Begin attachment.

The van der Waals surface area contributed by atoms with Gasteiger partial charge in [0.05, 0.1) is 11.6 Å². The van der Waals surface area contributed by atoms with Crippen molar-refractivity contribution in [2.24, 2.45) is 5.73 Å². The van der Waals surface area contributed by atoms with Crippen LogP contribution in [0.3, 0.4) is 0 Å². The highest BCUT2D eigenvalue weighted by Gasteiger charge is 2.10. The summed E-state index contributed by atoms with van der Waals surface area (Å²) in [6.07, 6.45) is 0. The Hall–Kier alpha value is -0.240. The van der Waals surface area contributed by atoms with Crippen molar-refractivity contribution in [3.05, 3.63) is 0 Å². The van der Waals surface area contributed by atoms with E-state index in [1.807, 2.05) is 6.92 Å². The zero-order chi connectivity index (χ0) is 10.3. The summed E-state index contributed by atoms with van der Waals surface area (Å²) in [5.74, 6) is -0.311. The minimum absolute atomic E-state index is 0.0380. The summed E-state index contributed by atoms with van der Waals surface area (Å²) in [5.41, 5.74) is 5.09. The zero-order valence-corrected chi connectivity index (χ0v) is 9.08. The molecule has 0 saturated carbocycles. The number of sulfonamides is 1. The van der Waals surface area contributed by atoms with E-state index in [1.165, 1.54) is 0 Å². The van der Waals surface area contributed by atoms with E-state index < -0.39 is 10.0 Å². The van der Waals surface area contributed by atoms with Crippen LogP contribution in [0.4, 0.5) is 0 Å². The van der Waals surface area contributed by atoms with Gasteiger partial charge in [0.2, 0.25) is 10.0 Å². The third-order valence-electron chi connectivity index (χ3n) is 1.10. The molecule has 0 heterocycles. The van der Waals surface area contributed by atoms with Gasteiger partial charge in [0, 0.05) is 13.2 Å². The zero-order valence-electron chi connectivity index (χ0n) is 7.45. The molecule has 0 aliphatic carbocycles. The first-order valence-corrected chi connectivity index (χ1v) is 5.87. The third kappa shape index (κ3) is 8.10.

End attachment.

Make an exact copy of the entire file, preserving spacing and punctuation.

The van der Waals surface area contributed by atoms with Gasteiger partial charge in [0.05, 0.1) is 11.6 Å². The van der Waals surface area contributed by atoms with Crippen molar-refractivity contribution in [2.24, 2.45) is 5.73 Å². The van der Waals surface area contributed by atoms with Crippen LogP contribution in [0.3, 0.4) is 0 Å². The highest BCUT2D eigenvalue weighted by Gasteiger charge is 2.10. The summed E-state index contributed by atoms with van der Waals surface area (Å²) in [6.07, 6.45) is 0. The Hall–Kier alpha value is -0.240. The van der Waals surface area contributed by atoms with Crippen molar-refractivity contribution in [3.05, 3.63) is 0 Å². The van der Waals surface area contributed by atoms with E-state index in [1.807, 2.05) is 6.92 Å². The zero-order chi connectivity index (χ0) is 10.3. The summed E-state index contributed by atoms with van der Waals surface area (Å²) in [5.74, 6) is -0.311. The minimum absolute atomic E-state index is 0.0380. The summed E-state index contributed by atoms with van der Waals surface area (Å²) in [5.41, 5.74) is 5.09. The zero-order valence-corrected chi connectivity index (χ0v) is 9.08. The molecule has 0 saturated carbocycles. The number of sulfonamides is 1. The van der Waals surface area contributed by atoms with E-state index in [1.165, 1.54) is 0 Å². The van der Waals surface area contributed by atoms with E-state index < -0.39 is 10.0 Å². The van der Waals surface area contributed by atoms with Crippen LogP contribution in [0.4, 0.5) is 0 Å². The van der Waals surface area contributed by atoms with Gasteiger partial charge in [0.2, 0.25) is 10.0 Å². The third-order valence-electron chi connectivity index (χ3n) is 1.10. The molecule has 0 heterocycles. The van der Waals surface area contributed by atoms with Gasteiger partial charge in [0, 0.05) is 13.2 Å². The zero-order valence-electron chi connectivity index (χ0n) is 7.45. The molecule has 0 aliphatic carbocycles. The first-order valence-corrected chi connectivity index (χ1v) is 5.87. The third kappa shape index (κ3) is 8.10.